Cornell & Diehl - Three Friars
Easy Going Daily Smoker
I can't readily say whether or not C&D's Three Friars is successful in its homage to the legenday tobacco that inspired its namesake, but I can say it is a solid smoking tobacco. The Virginias and Perique play off of each other as expected, and the burley adds just a hint of strenghth to what would otherwise be fairly anemic on my palate. I say this, of course, with the disclaimer that I tend to favor heavy tobaccos. Three Friars is definitely the lightest of the Old Joe Krantz, Haunted Bookshop, and Three Friars trifecta, but shouldn't be discounted by those who do favor heavier blends.

Newminster - No.701 Straight Virginia
No Surprises
There is nothing in the way of surprises when it comes to this blend, but that isn't necessarily a bad thing. It is, exactly what it says it is. I recommend it for people trying to isolate the characteristics of individual tobaccos, as a blending tobacco, or as a simple Va. blend to smoke while working on other things.

G. L. Pease - Navigator 2oz
GLP/C&D Do it again!
My tobacco cellar is full of blends that didn't quite hit right with me, and even moreso with blends that didn't sit well with my body chemisty. Alcohol cased blends are particularly notorious for tearing up my tongue and leaving me not tasting anything for days. This isn't the case with Navigator. I don't know if it's the Kentucky balancing it out, or if it's a matter of what C&D puts in (or leaves out) of the tobaccos they blend, but Navigator is likely to find its way into my daily rotation. I can definitely tell C&D's hand in producing it by some of the similarities it shares with it's cousin "After Hours". The big difference comes in where After Hours has a definite sweet body to it, Navigator is more balanced and savory.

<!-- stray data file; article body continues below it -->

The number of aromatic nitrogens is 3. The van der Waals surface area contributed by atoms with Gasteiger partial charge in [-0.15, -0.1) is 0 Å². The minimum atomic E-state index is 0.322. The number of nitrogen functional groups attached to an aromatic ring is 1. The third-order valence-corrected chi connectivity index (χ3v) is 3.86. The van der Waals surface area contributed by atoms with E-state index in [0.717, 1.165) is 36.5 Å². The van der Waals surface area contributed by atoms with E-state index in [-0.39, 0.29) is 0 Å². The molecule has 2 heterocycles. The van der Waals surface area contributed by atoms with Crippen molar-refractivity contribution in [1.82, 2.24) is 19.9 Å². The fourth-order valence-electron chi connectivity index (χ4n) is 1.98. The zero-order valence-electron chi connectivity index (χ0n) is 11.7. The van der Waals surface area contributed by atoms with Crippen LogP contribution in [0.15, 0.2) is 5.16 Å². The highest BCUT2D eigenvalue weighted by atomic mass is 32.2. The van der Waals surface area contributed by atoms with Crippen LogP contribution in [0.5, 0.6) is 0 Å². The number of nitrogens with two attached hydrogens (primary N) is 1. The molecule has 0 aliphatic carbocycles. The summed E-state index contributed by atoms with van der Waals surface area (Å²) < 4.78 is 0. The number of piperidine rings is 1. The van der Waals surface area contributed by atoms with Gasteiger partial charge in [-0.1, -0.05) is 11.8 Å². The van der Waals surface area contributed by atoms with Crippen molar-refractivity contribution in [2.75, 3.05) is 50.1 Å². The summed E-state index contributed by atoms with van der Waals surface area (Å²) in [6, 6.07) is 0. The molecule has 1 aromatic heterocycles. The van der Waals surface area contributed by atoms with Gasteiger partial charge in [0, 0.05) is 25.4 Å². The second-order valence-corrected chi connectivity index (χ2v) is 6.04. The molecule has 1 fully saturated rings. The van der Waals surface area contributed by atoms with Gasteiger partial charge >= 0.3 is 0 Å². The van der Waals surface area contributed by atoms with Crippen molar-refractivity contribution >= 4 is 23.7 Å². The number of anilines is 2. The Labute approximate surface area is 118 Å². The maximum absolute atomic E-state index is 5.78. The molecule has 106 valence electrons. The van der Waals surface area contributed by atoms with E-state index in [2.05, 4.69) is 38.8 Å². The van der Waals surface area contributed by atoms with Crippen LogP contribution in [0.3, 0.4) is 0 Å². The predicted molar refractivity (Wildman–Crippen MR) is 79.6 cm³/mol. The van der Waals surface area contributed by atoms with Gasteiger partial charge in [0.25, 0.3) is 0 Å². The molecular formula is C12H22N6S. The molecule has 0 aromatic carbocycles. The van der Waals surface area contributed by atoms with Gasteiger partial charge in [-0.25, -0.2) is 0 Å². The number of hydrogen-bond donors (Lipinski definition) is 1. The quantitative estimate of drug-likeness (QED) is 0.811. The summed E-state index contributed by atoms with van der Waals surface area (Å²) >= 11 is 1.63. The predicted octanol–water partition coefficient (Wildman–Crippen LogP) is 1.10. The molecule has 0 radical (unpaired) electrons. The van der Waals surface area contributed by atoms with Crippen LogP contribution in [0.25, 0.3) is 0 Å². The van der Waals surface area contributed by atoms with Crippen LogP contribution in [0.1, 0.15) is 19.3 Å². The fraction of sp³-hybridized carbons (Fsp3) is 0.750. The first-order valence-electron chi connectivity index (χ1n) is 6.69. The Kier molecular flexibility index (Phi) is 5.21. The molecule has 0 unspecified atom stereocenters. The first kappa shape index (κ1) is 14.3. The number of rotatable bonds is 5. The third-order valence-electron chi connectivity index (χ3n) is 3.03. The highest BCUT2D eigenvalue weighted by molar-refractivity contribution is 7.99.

Cornell & Diehl - Briar Fox 2oz
Perennial Favorite
Briar Fox is my go-to Va blend, not because it typifies the genre, but rather because it turns it on its head. You will not find the haylike sweetness, lack of nicotine, or airy presence that distinguish many Va blends. Briar Fox is robust, sometimes even spicy, buttery, dark, and satisfies a palate looking for heavier and less refined tobacco faire. In perspective, if Briar Fox were a cigar, it would be a Connecticut Shade Dominican, with a good balance between ligero and seco in the fill. Although a fair bit heavier than a lot of pipe tobacco offerings, to a seasoned cigar palate, Briar Fox would fall in the medium range.

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